|dc.description.abstract||This thesis considers the possibilities of cost reduction of the mooring system for a
floating semi-submersible wind turbine by inclusion of fibre rope instead of, or together
with, chain mooring lines. Polyester fibre rope is cheaper, has lower weight and
better fatigue life performance compared to chain, but has significantly lower abrasion
The mooring system considered is made for the semi-submersible substructure OOStar
Wind Floater, designed by Dr. Techn. Olav Olsen, with a 6MW wind turbine and
for operation at 100 meters water depth. The work comprehended initial modelling of
the substructure and tower as rigid bodies, implementation of the finite element wind
turbinemodel, given by Statoil ASA, and establishment of an initial catenary mooring
system, made of chain. Next, different configurations of taut leg mooring systems with
polyester fibre rope were considered and compared with the initial system. The performance
of the chain system and the fibre rope system were analysed through constant
wind tests, free decay tests, ultimate strength analysis and fatigue life analysis.
Finally, basic cost estimations of both systems were completed.
The chain mooring system consisted of three 730 m long lines of 147 mm studless
chain links. The pretension of the system was 50 tonnes.
The first system analysed with fibre rope was a pure fibre rope mooring system, but
the simulations showed slack in the mooring lines, as well as extensive pitch motions.
Hence, the system was not approved. One clump weight were included on each mooring
line to avoid slack loads. To increase the abrasion resistance, chain segments were
included in the ends of the fibre ropes. Different configurations of systems with chain,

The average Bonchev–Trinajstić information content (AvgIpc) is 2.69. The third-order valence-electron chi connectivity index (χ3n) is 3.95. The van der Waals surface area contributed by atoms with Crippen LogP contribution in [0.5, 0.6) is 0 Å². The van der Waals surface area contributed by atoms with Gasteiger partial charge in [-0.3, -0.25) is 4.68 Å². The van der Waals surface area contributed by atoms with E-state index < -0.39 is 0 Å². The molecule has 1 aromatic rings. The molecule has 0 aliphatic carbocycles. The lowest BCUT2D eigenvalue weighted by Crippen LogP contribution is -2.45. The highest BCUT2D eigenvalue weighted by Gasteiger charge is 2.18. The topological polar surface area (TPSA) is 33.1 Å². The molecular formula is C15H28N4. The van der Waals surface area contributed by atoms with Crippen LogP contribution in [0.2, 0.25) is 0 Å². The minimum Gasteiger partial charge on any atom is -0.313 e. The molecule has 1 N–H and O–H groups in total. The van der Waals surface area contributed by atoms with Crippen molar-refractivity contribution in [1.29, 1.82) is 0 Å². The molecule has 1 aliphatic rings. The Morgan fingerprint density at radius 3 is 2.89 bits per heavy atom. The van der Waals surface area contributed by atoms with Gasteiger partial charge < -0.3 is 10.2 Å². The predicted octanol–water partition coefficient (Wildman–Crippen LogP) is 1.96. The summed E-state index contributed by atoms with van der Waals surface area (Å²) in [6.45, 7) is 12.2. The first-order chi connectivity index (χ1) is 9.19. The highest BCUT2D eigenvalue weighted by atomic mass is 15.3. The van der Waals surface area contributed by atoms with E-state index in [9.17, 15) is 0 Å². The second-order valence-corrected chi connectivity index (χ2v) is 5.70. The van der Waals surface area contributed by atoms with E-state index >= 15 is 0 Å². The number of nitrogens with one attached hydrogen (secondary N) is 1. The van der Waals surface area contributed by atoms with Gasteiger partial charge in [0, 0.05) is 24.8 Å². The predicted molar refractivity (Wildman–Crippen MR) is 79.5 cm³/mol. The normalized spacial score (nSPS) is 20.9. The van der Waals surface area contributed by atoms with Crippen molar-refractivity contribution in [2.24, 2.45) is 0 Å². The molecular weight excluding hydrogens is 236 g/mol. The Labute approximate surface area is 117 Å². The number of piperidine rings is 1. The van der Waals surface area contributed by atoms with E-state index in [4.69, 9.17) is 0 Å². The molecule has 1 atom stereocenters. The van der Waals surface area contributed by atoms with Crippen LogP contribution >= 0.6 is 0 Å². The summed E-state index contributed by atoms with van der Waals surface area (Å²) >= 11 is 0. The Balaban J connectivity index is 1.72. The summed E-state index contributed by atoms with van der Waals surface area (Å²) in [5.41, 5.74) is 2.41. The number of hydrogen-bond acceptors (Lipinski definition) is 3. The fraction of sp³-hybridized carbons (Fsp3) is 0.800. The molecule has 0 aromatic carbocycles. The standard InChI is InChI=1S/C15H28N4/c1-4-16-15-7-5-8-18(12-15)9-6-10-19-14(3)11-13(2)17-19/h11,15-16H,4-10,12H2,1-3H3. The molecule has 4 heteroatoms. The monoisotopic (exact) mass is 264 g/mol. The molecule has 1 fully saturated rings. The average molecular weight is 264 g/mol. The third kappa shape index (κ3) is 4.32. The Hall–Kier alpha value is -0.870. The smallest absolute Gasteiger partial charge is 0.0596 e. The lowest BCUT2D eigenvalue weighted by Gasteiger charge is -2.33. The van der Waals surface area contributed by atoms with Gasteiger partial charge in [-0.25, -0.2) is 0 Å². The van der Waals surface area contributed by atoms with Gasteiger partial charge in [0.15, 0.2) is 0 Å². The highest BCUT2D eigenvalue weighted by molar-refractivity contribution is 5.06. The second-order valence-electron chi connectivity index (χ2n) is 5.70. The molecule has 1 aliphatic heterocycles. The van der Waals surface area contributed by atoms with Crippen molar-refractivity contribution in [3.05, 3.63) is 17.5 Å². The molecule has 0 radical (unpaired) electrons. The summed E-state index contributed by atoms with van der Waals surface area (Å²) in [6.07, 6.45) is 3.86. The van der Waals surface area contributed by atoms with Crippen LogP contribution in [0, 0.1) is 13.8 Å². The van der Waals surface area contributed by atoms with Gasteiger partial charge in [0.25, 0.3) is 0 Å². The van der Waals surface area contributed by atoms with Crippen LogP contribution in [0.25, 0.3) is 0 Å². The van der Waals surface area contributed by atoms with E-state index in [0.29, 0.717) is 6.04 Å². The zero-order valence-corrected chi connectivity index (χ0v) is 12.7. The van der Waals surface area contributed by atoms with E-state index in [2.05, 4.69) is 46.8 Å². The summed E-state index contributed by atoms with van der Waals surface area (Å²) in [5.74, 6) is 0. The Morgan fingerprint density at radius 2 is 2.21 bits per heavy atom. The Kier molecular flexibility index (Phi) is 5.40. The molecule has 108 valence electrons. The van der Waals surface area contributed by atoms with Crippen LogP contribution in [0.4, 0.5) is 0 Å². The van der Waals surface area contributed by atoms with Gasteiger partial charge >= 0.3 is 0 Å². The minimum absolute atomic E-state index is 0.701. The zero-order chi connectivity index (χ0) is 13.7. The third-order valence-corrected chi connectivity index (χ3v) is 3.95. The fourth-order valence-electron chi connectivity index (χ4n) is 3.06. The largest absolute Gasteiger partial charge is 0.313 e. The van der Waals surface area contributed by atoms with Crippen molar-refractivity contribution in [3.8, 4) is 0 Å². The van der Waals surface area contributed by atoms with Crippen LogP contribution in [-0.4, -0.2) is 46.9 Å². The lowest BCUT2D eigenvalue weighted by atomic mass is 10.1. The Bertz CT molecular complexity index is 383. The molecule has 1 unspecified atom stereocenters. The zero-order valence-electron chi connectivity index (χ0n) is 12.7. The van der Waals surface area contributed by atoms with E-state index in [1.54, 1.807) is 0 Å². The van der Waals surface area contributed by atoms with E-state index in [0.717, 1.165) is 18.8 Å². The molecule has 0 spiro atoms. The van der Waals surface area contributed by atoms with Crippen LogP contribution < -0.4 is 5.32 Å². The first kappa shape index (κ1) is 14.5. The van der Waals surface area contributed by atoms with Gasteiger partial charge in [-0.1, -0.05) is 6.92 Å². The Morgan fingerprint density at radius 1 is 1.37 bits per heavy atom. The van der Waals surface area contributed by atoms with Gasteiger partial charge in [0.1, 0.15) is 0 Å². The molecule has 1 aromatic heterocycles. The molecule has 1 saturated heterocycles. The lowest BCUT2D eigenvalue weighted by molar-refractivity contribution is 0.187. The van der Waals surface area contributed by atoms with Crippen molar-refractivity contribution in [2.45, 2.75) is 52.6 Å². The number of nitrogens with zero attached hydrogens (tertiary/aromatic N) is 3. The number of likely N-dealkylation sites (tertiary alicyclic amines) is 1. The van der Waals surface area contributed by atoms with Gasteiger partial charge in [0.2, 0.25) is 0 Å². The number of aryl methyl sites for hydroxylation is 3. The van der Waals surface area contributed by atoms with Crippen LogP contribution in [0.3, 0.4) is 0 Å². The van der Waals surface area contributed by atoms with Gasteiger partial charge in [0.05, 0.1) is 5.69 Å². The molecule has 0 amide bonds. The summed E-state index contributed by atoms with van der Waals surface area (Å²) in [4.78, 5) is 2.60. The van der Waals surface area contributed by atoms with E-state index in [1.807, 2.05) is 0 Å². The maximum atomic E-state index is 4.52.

polyester fibre rope and clump weights were analysed. The final fibre rope system
consisted of polyester fibre rope mooring lines with end segments of chain (80 m in
total) and clump weights of 140 tonnes. The total mooring line length was 600 m and
the pretension was 384 tonnes. Polyester fibre rope with minimum break load of 1600 tonnes was used, while the minimum break load for the chain links which were included
was 2160 tonnes.
The simulations of the fibre rope system showed a satisfactory behaviour and an improved
performance with respect to pitch motions relative to the chain system. The
analyses of the 50-year storm condition proved to be most critical for both systems
and the largest responses were found during this condition. In particular, the extreme
condition analyses showed a prominent coupling between surge and pitch in both
systems, but the two systems responded differently to this coupling. This was an interesting
and unexpected finding that should be investigated further. The two systems
had relatively similar behaviour in the other performance aspects that were analysed.
The cost estimations of the components were simplified, but assumed to be correct
relative to the other components. The fibre rope mooring system was dominated by
the certification cost when only considering one turbine. But for a wind park with
several wind turbines, this one-time cost has less relative importance. For a wind park
of 50 wind turbines, the chain system had a total cost of 136 mEUR, while the fibre
rope mooring system cost for 50 wind turbines was 48.7 mEUR. This implies a cost
reduction of 87mEUR, i.e. 64%.
The thesis work has shown that the mooring system with fibre rope, clump weights
and chain segments has a satisfactory behaviour and significantly lower cost. Therefore,
further design and analyses of this type of system is recommended.